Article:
The Asia-Pacific region remains a ground for geopolitical, geo-strategic and geo-economic competition among extra-regional and emerging intra-regional powers, which has shifted the distribution of the power system from a short-lived regional unipolarity in the post-Cold War era to a new regional architecture whereby multiple actors engage in the contestation. The region has now found itself at the frontline of deep structural changes in the form of great powers transition. Since the inception of China’s BRI, major powers’ grand strategies have been on the rise such as South Korea’s New Southern Policy, India’s Act East Policy, and FOIP of Japan, the US, India and Australia. The grand strategies have pivoted to Southeast Asia simultaneously. Competition is becoming fervent and visible when China’s BRI can respond to ASEAN’s needs by pledging at least USD 1.024 trillion for infrastructure financing. In response, Washington also announced USD 113 million down payment for its FOIP engagements with the region.

Hence, small and medium-sized states in ASEAN could be compelled to opt for alignment, which would contradict with their foreign policy principles which have been generally practised since the Bandung Conference of Neutrality and Non-Alignment Movement in 1955. Amidst the growing competition in the region, small states are vulnerable to geopolitical pressure to varying scales. They are striving to escape from the dangerous alignment scenario and are weighing different foreign policy choices based on the calculation of three options: bandwagon, balancing, and hedging. A full-scale bandwagon can be found in the foreign policy strategy of states that choose to align themselves with a particular rising power, while a balancing strategy is the refusal to the alignment but rather seeks to tighten relations with other powers to counter pressure from a particular major power.

For hedging, it is the most-used strategy by small states as an alternative to alignment choice that enable them to get out of their foreign policy dilemmas. Hedging is perceived as a middle and two-pronged approach between a full-scale bandwagon and full-scale balancing. It offers small states a space to manoeuvre their foreign policy position and moderate great powers’ influence despite the uncertain status quo. Kuik contends that hedging is an insurance-seeking behaviour under high-stakes and high-uncertainty situation, where a sovereign actor pursues a bundle of opposite and deliberately ambiguous policies to prepare a fallback position should the circumstances change.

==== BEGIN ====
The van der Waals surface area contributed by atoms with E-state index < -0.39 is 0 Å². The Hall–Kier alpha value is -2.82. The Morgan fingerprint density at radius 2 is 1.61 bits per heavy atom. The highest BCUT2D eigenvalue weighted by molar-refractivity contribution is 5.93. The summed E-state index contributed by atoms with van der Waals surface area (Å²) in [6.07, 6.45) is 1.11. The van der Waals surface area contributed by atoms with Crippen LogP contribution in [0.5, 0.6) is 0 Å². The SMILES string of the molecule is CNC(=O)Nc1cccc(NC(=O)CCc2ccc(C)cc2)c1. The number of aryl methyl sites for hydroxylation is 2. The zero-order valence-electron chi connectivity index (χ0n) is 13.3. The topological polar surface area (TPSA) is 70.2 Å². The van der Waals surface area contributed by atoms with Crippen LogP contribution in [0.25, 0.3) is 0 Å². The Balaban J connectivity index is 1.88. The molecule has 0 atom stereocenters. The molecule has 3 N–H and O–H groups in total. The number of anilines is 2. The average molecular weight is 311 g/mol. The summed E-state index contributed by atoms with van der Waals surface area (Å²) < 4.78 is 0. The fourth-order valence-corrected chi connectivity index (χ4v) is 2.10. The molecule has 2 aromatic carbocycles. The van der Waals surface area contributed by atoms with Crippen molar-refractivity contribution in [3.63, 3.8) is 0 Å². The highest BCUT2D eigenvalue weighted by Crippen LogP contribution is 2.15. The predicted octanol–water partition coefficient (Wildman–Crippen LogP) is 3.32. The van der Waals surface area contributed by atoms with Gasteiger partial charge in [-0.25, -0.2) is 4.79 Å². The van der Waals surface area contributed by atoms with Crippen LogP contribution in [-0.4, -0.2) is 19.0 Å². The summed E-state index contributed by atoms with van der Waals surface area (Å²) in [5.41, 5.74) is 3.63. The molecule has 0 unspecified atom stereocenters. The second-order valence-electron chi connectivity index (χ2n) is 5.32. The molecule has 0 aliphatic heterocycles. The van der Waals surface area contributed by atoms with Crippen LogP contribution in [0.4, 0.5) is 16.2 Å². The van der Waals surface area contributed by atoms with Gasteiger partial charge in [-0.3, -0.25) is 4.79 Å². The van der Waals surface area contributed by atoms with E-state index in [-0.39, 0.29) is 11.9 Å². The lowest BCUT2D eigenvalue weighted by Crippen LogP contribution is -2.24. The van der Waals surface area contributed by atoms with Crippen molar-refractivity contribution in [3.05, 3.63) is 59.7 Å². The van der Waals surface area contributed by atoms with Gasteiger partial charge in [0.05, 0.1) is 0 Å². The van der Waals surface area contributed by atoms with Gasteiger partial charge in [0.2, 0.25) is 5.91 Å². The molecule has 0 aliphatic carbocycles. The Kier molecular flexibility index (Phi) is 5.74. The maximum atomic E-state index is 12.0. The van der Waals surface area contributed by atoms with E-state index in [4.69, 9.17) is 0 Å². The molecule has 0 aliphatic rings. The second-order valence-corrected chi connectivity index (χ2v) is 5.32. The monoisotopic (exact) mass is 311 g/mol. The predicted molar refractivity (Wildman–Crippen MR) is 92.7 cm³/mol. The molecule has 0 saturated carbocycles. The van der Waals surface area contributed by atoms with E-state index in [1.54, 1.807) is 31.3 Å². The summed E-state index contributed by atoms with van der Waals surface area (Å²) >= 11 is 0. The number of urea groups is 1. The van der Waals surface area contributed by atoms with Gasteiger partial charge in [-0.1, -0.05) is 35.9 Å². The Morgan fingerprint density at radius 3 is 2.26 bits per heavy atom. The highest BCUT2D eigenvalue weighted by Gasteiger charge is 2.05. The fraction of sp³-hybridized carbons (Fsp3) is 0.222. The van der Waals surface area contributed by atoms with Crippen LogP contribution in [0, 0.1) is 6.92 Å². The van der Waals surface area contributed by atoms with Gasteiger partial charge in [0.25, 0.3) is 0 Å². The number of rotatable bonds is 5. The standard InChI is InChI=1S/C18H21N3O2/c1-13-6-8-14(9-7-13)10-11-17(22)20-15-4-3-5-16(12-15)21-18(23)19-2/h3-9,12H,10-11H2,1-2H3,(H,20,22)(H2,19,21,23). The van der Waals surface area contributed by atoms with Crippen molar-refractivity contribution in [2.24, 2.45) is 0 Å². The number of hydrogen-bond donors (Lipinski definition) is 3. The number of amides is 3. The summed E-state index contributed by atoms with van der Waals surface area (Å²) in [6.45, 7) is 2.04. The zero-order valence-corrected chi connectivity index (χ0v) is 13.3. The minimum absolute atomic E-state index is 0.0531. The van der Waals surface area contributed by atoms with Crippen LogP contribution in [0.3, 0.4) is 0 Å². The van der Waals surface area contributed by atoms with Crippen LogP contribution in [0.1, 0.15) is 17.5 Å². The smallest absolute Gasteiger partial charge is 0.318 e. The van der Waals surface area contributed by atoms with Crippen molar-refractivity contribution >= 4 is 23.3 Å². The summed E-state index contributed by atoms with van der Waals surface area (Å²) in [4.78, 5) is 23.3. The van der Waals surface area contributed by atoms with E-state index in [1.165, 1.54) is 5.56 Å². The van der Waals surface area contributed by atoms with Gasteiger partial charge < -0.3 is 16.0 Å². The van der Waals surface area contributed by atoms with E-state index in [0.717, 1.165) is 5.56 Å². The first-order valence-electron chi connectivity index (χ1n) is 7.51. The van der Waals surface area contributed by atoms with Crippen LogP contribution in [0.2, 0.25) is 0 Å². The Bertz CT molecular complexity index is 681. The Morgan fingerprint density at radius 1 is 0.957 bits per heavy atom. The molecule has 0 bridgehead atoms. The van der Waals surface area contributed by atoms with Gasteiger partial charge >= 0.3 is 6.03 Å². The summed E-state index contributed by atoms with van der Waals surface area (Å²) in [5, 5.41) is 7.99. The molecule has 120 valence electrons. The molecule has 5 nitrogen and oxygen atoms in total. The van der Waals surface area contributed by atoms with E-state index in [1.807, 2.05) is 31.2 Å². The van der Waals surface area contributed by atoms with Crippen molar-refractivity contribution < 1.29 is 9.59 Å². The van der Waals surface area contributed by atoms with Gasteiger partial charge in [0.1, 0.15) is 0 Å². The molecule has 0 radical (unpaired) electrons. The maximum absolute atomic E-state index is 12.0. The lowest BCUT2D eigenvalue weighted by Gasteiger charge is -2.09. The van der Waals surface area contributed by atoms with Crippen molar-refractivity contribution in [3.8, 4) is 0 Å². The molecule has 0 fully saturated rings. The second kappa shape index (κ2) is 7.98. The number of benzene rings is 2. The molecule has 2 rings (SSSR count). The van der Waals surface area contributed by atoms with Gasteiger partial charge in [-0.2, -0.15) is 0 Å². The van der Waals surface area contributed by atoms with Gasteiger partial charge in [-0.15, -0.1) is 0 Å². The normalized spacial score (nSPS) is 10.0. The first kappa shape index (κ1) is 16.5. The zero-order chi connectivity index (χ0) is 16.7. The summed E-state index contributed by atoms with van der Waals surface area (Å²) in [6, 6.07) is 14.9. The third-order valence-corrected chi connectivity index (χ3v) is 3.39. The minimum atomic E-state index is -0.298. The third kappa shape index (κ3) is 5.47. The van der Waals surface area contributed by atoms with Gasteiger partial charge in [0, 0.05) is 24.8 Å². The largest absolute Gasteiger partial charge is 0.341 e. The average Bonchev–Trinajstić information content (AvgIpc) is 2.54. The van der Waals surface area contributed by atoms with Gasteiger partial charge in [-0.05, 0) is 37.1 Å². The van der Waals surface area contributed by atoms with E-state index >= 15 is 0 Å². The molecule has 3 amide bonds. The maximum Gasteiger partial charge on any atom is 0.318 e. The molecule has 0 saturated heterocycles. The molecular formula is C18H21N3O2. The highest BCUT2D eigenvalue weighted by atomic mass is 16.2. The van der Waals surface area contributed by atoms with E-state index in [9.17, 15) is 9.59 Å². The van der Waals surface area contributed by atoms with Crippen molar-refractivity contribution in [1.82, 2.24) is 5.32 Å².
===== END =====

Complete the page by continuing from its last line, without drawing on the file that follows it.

Smaller states in Southeast Asia, a region where great powers’ interests are concentrating, have more reasons to hedge. 2 However, small and medium sized countries in the region practised different hedging approaches towards great powers depending on their foreign policy choices as well as their position of power in the regional hierarchy. As strategic interests define foreign policy direction, it is complicated to examine real motives and rationales behind the foreign policy behaviour of smaller states in ASEAN. However, we can still witness similar patterns of hedging approach being used by smaller states in the region to engage major powers and bind them to ASEAN’s institutional norms and practices. 

Cambodia and the BRI: An Economic Pragmatism Bandwagon

Since the launching of the BRI in 2013, China has been playing important roles in the global economic process, global multilateral system, trade and investment, regional economic integration, infrastructure connectivity, sustainable development, and regional supply chains. Various BRI-sponsored projects have provided small and medium-sized countries in Southeast Asia with huge financial capital for infrastructure development such as roads and railways, which can boost their economic development in term of an increase in cross-border trade, logistics and transport activities. Therefore, most Southeast Asian states have expressed their unwavering supports for the BRI. Cambodia has also sought to position itself to reap as much benefit as possible from the BRI’s projects.